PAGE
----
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Pain management strategies for patients on methadone maintenance therapy: a systematic review of the literature
  1. Mel Clark Taveros1 and
  2. Elizabeth J Chuang2
  1. 1 Hospice and Palliative Medicine, Montefiore Medical Center, Bronx, New York, USA
  2. 2 Department of Family and Social Medicine, Palliative Care Service, Montefiore Medical Center, Bronx, New York, USA
  1. Correspondence to Dr Elizabeth J Chuang, Department of Family and Social Medicine, Palliative Care Service, Montefiore Medical Center, 3347 Steuben Avenue, 2nd Floor, Bronx, NY 10467-2490, USA; echuang{at}


Context Prescription opioid and heroin abuse has increased substantially in recent years. Enrolment on opioid agonist therapy programmes is consequently increasing as well. As a result of these trends, more patients who present with acute pain secondary to a malignancy are also on chronic methadone maintenance therapy (MMT) for substance abuse. This combination of diagnoses presents a pain management challenge for palliative care providers.

Objectives This paper aims to gather and review the available medical literature pertaining to the use of opioid analgesia in methadone-maintained patients.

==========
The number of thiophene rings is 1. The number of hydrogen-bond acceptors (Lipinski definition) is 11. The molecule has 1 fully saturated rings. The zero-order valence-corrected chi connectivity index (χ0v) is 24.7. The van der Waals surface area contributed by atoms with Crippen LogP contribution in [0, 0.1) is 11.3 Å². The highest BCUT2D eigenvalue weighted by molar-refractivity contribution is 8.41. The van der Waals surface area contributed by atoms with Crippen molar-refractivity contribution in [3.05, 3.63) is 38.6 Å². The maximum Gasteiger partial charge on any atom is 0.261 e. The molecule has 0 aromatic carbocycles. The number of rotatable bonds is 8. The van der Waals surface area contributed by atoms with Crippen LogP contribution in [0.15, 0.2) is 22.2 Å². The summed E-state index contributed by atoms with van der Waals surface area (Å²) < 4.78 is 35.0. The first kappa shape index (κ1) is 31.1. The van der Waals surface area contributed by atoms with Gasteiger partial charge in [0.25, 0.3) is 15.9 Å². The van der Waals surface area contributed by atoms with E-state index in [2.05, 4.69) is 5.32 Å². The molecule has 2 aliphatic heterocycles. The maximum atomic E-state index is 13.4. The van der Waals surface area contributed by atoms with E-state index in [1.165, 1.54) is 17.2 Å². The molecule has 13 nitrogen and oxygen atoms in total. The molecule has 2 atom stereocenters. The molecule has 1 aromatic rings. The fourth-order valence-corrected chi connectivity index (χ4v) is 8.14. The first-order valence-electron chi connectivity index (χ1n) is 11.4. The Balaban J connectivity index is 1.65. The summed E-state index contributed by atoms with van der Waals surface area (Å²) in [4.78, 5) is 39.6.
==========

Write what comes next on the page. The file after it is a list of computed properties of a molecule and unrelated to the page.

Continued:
Methods The authors searched PubMED, PsychINFO, EMBASE, Clinical Key, the Cochrane Library and CINAHL from their inception to May 2015 for relevant articles. All articles that discuss opioid therapy in adult patients on methadone maintenance for opioid addiction with cancer or advanced illness were included. Data were extracted and study quality was rated independently by the authors.

Results Our searches resulted in 680 hits. Of those, only 7 met inclusion criteria for the study. Most of the studies favoured the use of methadone either in scheduled divided doses every 4–8 hours or by continuous intravenous infusion. The overall strength of the evidence was poor, consisting mainly of case series, case reports and 1 single-centre retrospective cohort study lacking a comparison group.

Conclusions Treating MMT-maintained patients with methadone for analgesia may be preferable to using other opioid analgesics. However, there are many systems barriers that may make this approach challenging and the evidence favouring methadone over other opioid analgesics is weak.

  • Methadone maintenance
  • opioid addiction
  • Pain
  • palliative care
  • Cancer
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